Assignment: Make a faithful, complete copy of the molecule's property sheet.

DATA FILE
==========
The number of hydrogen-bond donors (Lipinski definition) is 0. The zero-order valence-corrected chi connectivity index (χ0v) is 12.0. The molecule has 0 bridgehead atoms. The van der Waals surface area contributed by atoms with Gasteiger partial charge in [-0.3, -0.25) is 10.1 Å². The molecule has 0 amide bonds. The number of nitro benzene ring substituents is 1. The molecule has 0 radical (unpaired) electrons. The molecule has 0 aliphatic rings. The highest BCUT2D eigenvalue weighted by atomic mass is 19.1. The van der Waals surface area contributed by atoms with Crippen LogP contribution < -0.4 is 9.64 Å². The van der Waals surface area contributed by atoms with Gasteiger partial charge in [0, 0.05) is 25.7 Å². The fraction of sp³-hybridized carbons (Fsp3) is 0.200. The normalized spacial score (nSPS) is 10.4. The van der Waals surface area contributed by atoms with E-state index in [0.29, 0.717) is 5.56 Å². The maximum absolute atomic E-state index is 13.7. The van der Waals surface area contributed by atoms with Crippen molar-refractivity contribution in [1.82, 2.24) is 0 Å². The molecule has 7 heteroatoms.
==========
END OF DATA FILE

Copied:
The number of hydrogen-bond donors (Lipinski definition) is 0. The zero-order valence-corrected chi connectivity index (χ0v) is 12.0. The molecule has 0 bridgehead atoms. The van der Waals surface area contributed by atoms with Gasteiger partial charge in [-0.3, -0.25) is 10.1 Å². The molecule has 0 amide bonds. The number of nitro benzene ring substituents is 1. The molecule has 0 radical (unpaired) electrons. The molecule has 0 aliphatic rings. The highest BCUT2D eigenvalue weighted by atomic mass is 19.1. The van der Waals surface area contributed by atoms with Crippen LogP contribution < -0.4 is 9.64 Å². The van der Waals surface area contributed by atoms with Gasteiger partial charge in [0, 0.05) is 25.7 Å². The fraction of sp³-hybridized carbons (Fsp3) is 0.200. The normalized spacial score (nSPS) is 10.4. The van der Waals surface area contributed by atoms with E-state index in [0.29, 0.717) is 5.56 Å². The maximum absolute atomic E-state index is 13.7. The van der Waals surface area contributed by atoms with Crippen molar-refractivity contribution in [1.82, 2.24) is 0 Å². The molecule has 7 heteroatoms.